#TalkTalk: 15-year-old Arrested in Northern Ireland

Written by

A 15-year-old boy has been arrested by police in Northern Ireland as officers look to find out who was responsible for a major cyber attack on TalkTalk last week.

In a brief statement on Monday, the Metropolitan Police revealed that officers from the Police Service of Northern Ireland (PSNI), working with the Met’s Police Cyber Crime Unit (MPCCU), raided a home in County Antrim.

At that time the 15-year-old was arrested on suspicion of offences under the Computer Misuse Act.

The search is ongoing and the boy was taken to County Antrim police station for interview.

The news comes after a weekend in which TalkTalk CEO, Dido Harding, spent her time telling the British media that the breach had actually been far less damaging than at first thought.

In fact, the ISP claimed in a statement that the range of customer data stolen was “materially lower” than widely believed—including names, addresses, birth dates, emails, telephone numbers, account info, and financial information.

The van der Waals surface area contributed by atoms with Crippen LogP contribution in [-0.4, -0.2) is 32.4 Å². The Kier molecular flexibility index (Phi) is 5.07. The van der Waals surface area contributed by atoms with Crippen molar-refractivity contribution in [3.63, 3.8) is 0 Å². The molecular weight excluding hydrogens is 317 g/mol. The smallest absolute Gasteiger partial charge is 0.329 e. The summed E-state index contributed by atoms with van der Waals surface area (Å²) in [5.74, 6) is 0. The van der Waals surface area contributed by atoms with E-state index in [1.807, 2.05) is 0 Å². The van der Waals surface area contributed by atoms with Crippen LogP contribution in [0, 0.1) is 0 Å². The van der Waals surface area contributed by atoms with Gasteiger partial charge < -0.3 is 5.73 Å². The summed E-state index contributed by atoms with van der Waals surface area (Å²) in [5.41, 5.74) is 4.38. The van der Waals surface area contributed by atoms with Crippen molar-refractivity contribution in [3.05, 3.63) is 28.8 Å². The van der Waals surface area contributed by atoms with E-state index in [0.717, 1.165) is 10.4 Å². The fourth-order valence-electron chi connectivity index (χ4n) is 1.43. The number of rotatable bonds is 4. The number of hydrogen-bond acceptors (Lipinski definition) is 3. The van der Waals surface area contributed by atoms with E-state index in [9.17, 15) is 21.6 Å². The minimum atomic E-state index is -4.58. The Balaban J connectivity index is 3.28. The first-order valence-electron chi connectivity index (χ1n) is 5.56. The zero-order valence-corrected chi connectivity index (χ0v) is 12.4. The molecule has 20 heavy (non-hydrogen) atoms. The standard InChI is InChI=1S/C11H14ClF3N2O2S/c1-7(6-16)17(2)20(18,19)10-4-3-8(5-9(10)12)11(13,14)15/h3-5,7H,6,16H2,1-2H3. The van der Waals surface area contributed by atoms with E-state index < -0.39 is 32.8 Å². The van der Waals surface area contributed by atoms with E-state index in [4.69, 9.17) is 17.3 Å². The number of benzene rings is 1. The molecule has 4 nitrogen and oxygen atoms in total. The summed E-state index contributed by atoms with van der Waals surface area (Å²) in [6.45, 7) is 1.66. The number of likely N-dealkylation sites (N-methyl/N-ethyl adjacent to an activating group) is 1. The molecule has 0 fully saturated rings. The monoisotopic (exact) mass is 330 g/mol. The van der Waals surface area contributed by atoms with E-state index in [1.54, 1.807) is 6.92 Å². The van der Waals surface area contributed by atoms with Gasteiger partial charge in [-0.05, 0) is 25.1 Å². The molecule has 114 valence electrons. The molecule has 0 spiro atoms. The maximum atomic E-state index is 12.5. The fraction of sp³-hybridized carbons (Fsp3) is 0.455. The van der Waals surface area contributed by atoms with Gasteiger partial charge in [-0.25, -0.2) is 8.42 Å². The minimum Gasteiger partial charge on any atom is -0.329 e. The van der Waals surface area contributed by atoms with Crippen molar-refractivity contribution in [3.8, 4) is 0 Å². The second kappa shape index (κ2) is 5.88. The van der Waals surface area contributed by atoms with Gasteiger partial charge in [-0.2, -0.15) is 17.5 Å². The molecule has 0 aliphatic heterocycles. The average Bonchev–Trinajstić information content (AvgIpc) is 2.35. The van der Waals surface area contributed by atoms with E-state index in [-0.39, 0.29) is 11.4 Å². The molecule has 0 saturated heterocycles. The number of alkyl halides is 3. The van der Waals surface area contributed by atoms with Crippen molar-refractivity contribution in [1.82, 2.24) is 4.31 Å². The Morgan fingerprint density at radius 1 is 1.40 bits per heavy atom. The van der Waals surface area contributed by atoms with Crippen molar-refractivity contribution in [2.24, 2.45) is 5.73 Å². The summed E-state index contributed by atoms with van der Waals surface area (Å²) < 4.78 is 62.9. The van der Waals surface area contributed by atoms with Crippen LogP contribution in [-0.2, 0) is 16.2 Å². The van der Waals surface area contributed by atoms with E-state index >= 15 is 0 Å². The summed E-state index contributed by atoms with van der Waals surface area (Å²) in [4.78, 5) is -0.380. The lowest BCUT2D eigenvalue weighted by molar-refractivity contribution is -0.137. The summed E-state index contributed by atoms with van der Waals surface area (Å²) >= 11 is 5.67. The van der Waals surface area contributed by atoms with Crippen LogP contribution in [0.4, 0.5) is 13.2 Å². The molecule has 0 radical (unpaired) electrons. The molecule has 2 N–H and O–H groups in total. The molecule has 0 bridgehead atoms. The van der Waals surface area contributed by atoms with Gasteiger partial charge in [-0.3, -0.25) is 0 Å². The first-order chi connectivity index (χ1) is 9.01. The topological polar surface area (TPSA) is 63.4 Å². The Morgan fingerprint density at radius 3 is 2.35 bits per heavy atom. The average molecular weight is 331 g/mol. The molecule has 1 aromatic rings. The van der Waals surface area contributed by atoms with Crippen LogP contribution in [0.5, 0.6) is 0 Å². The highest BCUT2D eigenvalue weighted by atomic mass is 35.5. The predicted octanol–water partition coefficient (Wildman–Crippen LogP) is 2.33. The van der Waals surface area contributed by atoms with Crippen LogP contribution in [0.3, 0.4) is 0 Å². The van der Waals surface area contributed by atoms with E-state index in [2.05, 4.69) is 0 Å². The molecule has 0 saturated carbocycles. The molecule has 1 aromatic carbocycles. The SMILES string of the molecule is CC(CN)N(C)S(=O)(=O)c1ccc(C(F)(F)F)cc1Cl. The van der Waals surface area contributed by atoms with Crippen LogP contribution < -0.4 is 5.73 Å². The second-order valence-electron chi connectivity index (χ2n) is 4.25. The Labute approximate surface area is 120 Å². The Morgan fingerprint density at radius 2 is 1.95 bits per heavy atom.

But crucially, any card numbers stolen were incomplete, and bank account numbers and sort codes—if stolen—would not allow an attacker to access an individual’s account.

It’s still unclear how many of TalkTalk’s four million customers were affected by the data breach. However, it does appear as if small business customers were among those whose details may have been accessed.

A note on the TalkTalk business page on Saturday claimed that all those small business customers who were affected by the breach had now been contacted by the firm.

As per its offer to regular home broadband users, TalkTalk is offering small businesses 12 months’ free credit monitoring with Noddle.

It has been claimed that whoever was responsible for the cyber incident first launched a DDoS attack on the ISP’s website, as a cover for the data theft itself. An SQL injection attack has been pegged as the possible vector for at least part of the cyber raid.

TalkTalk also admitted that one individual has contacted the firm seeking ransom for the data—although it’s not clear yet whether that is the same person that was arrested in Northern Ireland yesterday.

Despite Harding’s attempts to play down the seriousness of the incident, once cyber-criminals have access to an individual’s personal details it could open the floodgates to a wide range of information theft and fraud.

What’s hot on Infosecurity Magazine?